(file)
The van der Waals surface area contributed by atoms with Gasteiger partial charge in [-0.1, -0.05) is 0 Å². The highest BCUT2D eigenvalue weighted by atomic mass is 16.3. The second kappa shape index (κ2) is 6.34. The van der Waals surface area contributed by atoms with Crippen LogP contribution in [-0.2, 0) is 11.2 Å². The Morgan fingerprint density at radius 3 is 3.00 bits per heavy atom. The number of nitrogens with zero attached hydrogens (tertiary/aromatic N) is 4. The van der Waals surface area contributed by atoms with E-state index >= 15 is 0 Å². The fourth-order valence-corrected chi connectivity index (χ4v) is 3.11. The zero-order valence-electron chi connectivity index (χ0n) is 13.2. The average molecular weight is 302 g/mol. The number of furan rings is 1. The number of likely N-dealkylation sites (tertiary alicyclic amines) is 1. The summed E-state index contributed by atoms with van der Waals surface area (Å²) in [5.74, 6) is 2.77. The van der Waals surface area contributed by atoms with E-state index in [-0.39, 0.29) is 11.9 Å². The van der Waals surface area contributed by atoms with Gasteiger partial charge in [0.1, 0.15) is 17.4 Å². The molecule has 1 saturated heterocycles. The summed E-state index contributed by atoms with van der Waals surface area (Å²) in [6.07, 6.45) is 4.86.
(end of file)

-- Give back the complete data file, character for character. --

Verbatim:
The van der Waals surface area contributed by atoms with Gasteiger partial charge in [-0.1, -0.05) is 0 Å². The highest BCUT2D eigenvalue weighted by atomic mass is 16.3. The second kappa shape index (κ2) is 6.34. The van der Waals surface area contributed by atoms with Crippen LogP contribution in [-0.2, 0) is 11.2 Å². The Morgan fingerprint density at radius 3 is 3.00 bits per heavy atom. The number of nitrogens with zero attached hydrogens (tertiary/aromatic N) is 4. The van der Waals surface area contributed by atoms with E-state index >= 15 is 0 Å². The fourth-order valence-corrected chi connectivity index (χ4v) is 3.11. The zero-order valence-electron chi connectivity index (χ0n) is 13.2. The average molecular weight is 302 g/mol. The number of furan rings is 1. The number of likely N-dealkylation sites (tertiary alicyclic amines) is 1. The summed E-state index contributed by atoms with van der Waals surface area (Å²) in [5.74, 6) is 2.77. The van der Waals surface area contributed by atoms with E-state index in [-0.39, 0.29) is 11.9 Å². The van der Waals surface area contributed by atoms with Gasteiger partial charge in [0.1, 0.15) is 17.4 Å². The molecule has 1 saturated heterocycles. The summed E-state index contributed by atoms with van der Waals surface area (Å²) in [6.07, 6.45) is 4.86.